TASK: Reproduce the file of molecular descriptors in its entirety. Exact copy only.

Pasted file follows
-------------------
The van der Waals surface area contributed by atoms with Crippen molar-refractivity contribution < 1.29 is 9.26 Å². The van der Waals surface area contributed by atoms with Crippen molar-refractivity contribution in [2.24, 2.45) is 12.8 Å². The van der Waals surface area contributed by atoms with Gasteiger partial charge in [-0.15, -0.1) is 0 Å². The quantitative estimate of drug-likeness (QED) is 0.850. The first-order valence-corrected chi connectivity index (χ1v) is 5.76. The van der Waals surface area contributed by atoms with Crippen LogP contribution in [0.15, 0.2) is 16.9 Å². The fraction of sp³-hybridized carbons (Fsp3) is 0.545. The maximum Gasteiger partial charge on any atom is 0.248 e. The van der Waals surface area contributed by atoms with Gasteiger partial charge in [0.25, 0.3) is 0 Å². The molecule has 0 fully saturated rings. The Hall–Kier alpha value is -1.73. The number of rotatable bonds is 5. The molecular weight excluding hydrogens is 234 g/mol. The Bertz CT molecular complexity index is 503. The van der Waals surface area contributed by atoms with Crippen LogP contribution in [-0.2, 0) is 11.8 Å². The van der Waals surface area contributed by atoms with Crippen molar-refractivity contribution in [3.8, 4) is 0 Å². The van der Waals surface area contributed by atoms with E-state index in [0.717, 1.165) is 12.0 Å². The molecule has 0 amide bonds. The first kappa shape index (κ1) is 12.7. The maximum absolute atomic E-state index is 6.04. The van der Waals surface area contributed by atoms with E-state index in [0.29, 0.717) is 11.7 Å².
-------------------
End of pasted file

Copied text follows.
The van der Waals surface area contributed by atoms with Crippen molar-refractivity contribution < 1.29 is 9.26 Å². The van der Waals surface area contributed by atoms with Crippen molar-refractivity contribution in [2.24, 2.45) is 12.8 Å². The van der Waals surface area contributed by atoms with Gasteiger partial charge in [-0.15, -0.1) is 0 Å². The quantitative estimate of drug-likeness (QED) is 0.850. The first-order valence-corrected chi connectivity index (χ1v) is 5.76. The van der Waals surface area contributed by atoms with Crippen LogP contribution in [0.15, 0.2) is 16.9 Å². The fraction of sp³-hybridized carbons (Fsp3) is 0.545. The maximum Gasteiger partial charge on any atom is 0.248 e. The van der Waals surface area contributed by atoms with Gasteiger partial charge in [0.25, 0.3) is 0 Å². The molecule has 0 fully saturated rings. The Hall–Kier alpha value is -1.73. The number of rotatable bonds is 5. The molecular weight excluding hydrogens is 234 g/mol. The Bertz CT molecular complexity index is 503. The van der Waals surface area contributed by atoms with Crippen LogP contribution in [-0.2, 0) is 11.8 Å². The van der Waals surface area contributed by atoms with Crippen molar-refractivity contribution in [3.8, 4) is 0 Å². The van der Waals surface area contributed by atoms with E-state index in [0.717, 1.165) is 12.0 Å². The molecule has 0 amide bonds. The first kappa shape index (κ1) is 12.7. The maximum absolute atomic E-state index is 6.04. The van der Waals surface area contributed by atoms with E-state index in [0.29, 0.717) is 11.7 Å².